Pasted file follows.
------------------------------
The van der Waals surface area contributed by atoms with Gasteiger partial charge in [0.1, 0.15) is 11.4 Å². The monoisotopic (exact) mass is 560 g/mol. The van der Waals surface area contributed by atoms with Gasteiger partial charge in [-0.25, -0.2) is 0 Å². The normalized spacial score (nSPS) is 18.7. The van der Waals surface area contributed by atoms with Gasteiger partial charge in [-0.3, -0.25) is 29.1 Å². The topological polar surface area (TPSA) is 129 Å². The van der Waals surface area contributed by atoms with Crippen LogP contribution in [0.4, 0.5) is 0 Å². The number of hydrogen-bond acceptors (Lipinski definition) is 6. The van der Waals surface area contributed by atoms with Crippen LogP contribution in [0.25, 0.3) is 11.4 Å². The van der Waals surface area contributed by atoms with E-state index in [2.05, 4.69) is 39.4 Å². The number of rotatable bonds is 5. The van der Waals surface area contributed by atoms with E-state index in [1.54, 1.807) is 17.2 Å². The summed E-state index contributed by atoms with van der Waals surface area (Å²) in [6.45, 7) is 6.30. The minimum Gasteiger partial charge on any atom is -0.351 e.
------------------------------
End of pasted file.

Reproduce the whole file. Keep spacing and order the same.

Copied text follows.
The van der Waals surface area contributed by atoms with Gasteiger partial charge in [0.1, 0.15) is 11.4 Å². The monoisotopic (exact) mass is 560 g/mol. The van der Waals surface area contributed by atoms with Gasteiger partial charge in [-0.25, -0.2) is 0 Å². The normalized spacial score (nSPS) is 18.7. The van der Waals surface area contributed by atoms with Gasteiger partial charge in [-0.3, -0.25) is 29.1 Å². The topological polar surface area (TPSA) is 129 Å². The van der Waals surface area contributed by atoms with Crippen LogP contribution in [0.4, 0.5) is 0 Å². The number of hydrogen-bond acceptors (Lipinski definition) is 6. The van der Waals surface area contributed by atoms with Crippen LogP contribution in [0.25, 0.3) is 11.4 Å². The van der Waals surface area contributed by atoms with E-state index in [2.05, 4.69) is 39.4 Å². The number of rotatable bonds is 5. The van der Waals surface area contributed by atoms with E-state index in [1.54, 1.807) is 17.2 Å². The summed E-state index contributed by atoms with van der Waals surface area (Å²) in [6.45, 7) is 6.30. The minimum Gasteiger partial charge on any atom is -0.351 e.